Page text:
Because sea otters are a nearshore species, they are susceptible to polluted run-off from towns and cities that border their habitat. When it rains and water flows from streets, parking lots, and landscaping into their environment it picks up oils, fertilizers, pesticides, and other contaminants along the way that can pose serious health risks to sea otters. Otters are a sentinel species which means they can serve as indicators to the overall health of the ocean in which they live. A number of otter die-offs in the past have alerted scientists to harmful events in the marine environment.
With the ban on commercial hunting, humans don't normally carry guns to target sea otters anymore, but reckless behavior and harassment by people while in their habitat can be equally as deadly. This is particularly true when it comes to females raising their pups. Motherhood is a very stressful time for sea otters females and in order to keep both themselves and their pups in the best possible health, they need to forage for up to ten hours a day. If a female is chased away from her pup or forced to dive because of human interference, it can be very taxing on precious energy reserves which may result in overexertion and vulnerability to infection and disease. It may even cause them to abandon their pups because they are unable to provide for them.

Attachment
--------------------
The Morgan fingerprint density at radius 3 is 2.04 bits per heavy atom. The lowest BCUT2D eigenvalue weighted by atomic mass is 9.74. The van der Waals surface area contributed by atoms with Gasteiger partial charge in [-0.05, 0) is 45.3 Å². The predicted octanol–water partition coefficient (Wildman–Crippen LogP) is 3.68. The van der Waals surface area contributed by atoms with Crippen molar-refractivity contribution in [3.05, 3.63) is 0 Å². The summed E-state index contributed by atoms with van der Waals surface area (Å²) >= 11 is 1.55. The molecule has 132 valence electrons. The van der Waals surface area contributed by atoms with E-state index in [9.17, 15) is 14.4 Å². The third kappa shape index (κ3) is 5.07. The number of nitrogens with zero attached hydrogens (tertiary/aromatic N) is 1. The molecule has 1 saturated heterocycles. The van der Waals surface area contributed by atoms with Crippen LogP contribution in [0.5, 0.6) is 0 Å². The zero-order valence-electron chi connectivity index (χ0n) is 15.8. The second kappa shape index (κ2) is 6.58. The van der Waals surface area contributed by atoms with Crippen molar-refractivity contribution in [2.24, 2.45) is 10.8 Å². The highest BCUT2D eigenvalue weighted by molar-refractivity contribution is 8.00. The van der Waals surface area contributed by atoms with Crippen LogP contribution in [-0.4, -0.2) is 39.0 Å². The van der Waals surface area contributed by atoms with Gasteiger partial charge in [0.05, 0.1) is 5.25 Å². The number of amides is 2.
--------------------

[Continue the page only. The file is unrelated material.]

The rebound of sea otters in the Pacific Ocean is going in the right direction but the species is not out of the woods yet. That is why organizations like our partner, Monterey Bay Aquarium, are so important to the future of the species.
We are donating $25,000 to Monterey Bay Aquarium to support their work to protect and conserve southern sea otters. Our donation will help fund education, research, and outreach.
Monterey Bay Aquarium partners with state, federal, and academic researchers to study sea otters in the wild. Their Sea Otter Program has focused on the threatened southern sea otter population since 1984. Their goal is to better understand the challenges this population faces and promote its recovery.
Through the Sea Otter Program, Monterey Bay Aquarium rescues, treats, and releases injured sea otters. They also raise and release orphaned pups through their surrogacy program, seek homes for sea otters that can’t return to the wild, and conduct scientific research that advances conservation efforts.
By purchasing a 4ocean Sea Otter Bracelet, you'll remove one pound of trash from the ocean and coastlines while also helping to raise awareness about the importance of sea otter conservation. Get yours today!
Let us know in the comments below if you have ever seen a sea otter in the wild. What was that experience like?